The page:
that fiber analysis revealed that agave was an
important crop for the Hohokam. The root of the
plant is caramel-sweet and nutritious when roasted,
and researchers figure the Hohokam used it as a
fallback when other crops were short. The farming of
agave also reveals the close link between the
Arizona people and those in Mexico and farther south.
The construction equipment has been going full bore
in the foothills of the Superstition Mountains east
of Apache Junction. Amateur archaeologist Debbie
Canright couldn't help wincing as she pointed to an
expanse of raw dirt in the middle of a housing project.
It used to be a ball court, part of what was known
as the Blackwater archaeological site, where the
Hohokam played with fist-size balls made of rubber
extracted from desert plants. The court is similar
to those found in Mexico and Central America, and
researchers suspect the games were used for
predictions or had ceremonial overtones, such as
re-enacting the battle of light and dark. Canright
held out a photo of the ball court tenderly, like
the portrait of a favorite family member. "It was
unusual, stone-lined," she said. "It was oval-shaped.
To us, it was actually gorgeous." She's vice chair
of the South West Archaeology Team, a volunteer group
of professionals and amateurs that is ready to do
emergency surveys or excavations when a site is about
to be destroyed. The existence of the ball court has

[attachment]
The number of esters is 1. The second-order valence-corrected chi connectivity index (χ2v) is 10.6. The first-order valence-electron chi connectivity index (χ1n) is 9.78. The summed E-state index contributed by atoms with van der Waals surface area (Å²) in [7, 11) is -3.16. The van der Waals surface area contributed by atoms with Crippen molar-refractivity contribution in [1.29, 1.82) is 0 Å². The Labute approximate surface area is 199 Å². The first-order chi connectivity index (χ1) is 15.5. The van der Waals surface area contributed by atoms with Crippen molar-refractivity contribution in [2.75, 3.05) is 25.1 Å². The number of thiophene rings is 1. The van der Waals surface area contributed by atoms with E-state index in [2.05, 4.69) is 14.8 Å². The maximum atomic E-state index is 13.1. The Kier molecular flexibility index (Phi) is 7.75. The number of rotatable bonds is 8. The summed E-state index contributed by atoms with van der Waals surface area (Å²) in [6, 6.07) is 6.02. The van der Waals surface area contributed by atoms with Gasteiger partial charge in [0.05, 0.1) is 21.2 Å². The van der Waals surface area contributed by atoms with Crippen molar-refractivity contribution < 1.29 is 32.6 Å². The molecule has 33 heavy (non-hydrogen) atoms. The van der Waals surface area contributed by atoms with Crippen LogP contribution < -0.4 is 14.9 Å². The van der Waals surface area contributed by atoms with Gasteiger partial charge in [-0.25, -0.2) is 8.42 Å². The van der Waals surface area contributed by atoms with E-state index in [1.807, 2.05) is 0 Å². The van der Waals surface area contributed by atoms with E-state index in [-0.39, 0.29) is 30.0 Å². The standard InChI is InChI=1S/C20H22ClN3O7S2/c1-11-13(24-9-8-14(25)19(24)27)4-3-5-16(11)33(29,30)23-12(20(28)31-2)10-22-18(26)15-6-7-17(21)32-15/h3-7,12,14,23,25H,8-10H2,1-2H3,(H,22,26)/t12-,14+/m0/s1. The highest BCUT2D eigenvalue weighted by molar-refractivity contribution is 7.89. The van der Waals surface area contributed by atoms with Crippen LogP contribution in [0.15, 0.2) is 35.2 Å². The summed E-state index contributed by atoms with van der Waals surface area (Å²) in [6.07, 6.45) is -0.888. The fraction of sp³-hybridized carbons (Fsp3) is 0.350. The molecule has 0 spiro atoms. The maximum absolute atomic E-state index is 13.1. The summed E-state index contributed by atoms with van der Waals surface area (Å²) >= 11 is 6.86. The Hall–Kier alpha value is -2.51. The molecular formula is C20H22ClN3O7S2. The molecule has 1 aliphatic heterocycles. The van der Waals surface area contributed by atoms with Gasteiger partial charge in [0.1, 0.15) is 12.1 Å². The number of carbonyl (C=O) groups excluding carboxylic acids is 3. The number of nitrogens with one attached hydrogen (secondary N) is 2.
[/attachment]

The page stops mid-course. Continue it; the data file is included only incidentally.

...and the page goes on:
been known for a long time, and archaeologists say
they thought they had a deal with C. Curtis
Construction to save it or at least do extra research.
But the bulldozers suddenly moved in last spring.
Scott Curtis, an executive with the construction firm,
declined to comment, except to say the company
"followed all the guidelines from the state and
federal law." Canright was glad that the construction
crews spared some rocks with petroglyphs - a series
of concentric circles - at the corner of the street.
But the grading for a cul-de-sac destroyed other
artifacts: a large trash mound, the remnants of walls
and an oven. "I believe in private property," Canright
said. "But the cultural resources found out here, I
believe, belong to the people of the state." The
Blackwater site should have triggered some extra
scrutiny, because the development there needed a
permit from the U.S. Environmental Protection Agency.
Whenever a project requires a federal permit, the
agency involved must weigh any effects on
archaeological sites in the area, said Carol